"I never taped till I tore the tendon in my right ring finger," climber Aaron Cash explained. "Now I take my time and warm up a lot before I climb. I still try not to tape, but I sure don't want to rip my fingers apart." Tendon injuries take longer to heal than muscle injuries. While at first a rookie climber might think that the muscles in their forearms are the source of the pain, it is most likely the tendons that run through them. It could take a couple months or more for them to fully heal.

For injured fingers some tape and/or a splint is the way to go. If one is wanting to become a rock climber or is just starting out hold off on the tape until it is really needed. Aaron Cash has been climbing for four years and when asked about the use of tape he said, "Don't let it (tape) be a crutch because one day it might not be there to help."

Sunday, October 4, 2009

Wichita Mountains Wildlife Refuge

Amateur landscape photographer and adventurer Trent Morris of Poteau, Oklahoma, stood on a massive boulder atop Mt. Scott and let out a relaxed sigh. From his vantage point he could see for miles in all directions and held his camera close to his chest, as if trying to decide where to start shooting. He made the trip from Arkadelphia, AR, to Mt. Scott to see what the Wichita Mountains have to offer.

The Wichita Mountains Wildlife Refuge is home to several different species of animals and hundreds of plants. Located northwest of Lawton, Oklahoma, on Highway 49, this stunningly rugged and beautiful 59,020 acre refuge has been managed by the Fish and Wildlife Service since it's establishment in 1901. There are many recreational activities that guests and enjoy while they visit, including: camping, hiking, fishing, rock climbing, and even attending a bison or longhorn auction.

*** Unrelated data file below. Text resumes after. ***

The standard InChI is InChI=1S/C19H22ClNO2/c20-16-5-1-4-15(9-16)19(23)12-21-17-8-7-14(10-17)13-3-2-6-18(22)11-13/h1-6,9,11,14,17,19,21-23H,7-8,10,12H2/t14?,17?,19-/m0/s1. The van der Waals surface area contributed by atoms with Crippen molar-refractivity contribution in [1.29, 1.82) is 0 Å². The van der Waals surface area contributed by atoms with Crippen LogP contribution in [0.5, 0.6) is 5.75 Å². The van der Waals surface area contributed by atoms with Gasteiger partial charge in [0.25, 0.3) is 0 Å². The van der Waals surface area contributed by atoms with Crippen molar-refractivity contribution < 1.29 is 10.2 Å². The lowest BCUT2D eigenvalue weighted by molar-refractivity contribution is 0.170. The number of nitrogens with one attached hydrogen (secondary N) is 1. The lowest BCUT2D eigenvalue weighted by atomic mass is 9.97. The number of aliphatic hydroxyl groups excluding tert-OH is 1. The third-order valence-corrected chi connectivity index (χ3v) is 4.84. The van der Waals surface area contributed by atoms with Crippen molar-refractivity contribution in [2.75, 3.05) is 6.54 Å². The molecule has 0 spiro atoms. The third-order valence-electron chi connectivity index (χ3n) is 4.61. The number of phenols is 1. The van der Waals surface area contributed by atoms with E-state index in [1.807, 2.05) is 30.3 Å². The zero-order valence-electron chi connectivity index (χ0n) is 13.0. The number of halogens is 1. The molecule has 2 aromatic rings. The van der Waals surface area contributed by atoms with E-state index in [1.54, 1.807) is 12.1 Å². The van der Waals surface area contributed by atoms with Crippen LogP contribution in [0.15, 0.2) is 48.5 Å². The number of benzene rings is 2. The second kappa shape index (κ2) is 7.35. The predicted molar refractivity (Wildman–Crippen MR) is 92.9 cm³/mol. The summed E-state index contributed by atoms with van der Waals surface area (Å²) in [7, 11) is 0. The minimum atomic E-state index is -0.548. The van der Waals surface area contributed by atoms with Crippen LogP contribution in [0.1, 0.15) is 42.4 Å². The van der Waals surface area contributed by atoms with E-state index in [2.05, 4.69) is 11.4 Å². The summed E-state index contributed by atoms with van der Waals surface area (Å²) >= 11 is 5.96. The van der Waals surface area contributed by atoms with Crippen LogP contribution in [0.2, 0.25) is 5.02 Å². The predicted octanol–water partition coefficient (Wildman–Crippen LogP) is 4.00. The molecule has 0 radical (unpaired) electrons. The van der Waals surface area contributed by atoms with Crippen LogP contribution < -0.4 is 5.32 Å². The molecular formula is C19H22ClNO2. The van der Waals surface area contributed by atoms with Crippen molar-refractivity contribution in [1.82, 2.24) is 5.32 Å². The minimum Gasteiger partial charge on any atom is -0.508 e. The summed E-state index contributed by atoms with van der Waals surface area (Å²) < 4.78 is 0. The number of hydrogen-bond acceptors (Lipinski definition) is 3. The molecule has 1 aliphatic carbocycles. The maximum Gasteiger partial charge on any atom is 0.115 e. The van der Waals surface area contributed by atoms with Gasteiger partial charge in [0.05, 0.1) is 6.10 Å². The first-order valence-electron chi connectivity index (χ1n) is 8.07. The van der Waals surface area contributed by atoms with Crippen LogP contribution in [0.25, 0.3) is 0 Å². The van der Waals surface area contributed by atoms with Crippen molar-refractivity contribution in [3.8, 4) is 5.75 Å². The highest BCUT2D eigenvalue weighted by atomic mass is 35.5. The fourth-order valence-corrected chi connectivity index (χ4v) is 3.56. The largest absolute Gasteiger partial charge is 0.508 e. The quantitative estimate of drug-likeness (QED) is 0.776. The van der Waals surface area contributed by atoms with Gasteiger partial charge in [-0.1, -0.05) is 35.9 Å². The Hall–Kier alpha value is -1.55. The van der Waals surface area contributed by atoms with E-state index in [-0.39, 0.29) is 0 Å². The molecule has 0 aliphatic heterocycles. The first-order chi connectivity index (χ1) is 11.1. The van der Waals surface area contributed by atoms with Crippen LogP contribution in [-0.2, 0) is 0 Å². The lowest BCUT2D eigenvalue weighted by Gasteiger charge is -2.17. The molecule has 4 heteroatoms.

After he took in the breath taking panoramic view, Morris put his camera away and tried his hand at bouldering. He found an idea rock formation 100 yards down the west side of the peak and started climbing. "I trust my feet more than my hands," he explained while making his way up the rock face. Many avid rock climbers journey to the refuge to take advantage of the quality granite and multi-pitch courses and it is also a popular spot for repelling.

Although the landscape is beautiful, it's not without minor blemishes. Numerous discarded beer cans and water bottles lay out in the open near the heavy visited areas. The Refuge asks that all visitors please be courteous and dispose of all trash properly. With 59,020 acres to cover, the Refuge has also set up organized clean-ups and trail rehabilitation volunteer groups to help clear out the waste.

"It's a real shame that there is so much trash here," Morris said while picking up a water bottle. "People don't realize how much damage they can really do by throwing down a bottle." With rain starting to fall and only a dozen pictures taken, Morris decided it was time to pack up. "I'll have to come back sometime when it's not raining and when I have more time to do everything."

The Wichita Mountains Wildlife Refuge is one locale that every Oklahoman should visit at least once, if not multiple times.

Photos by Kacy Lewis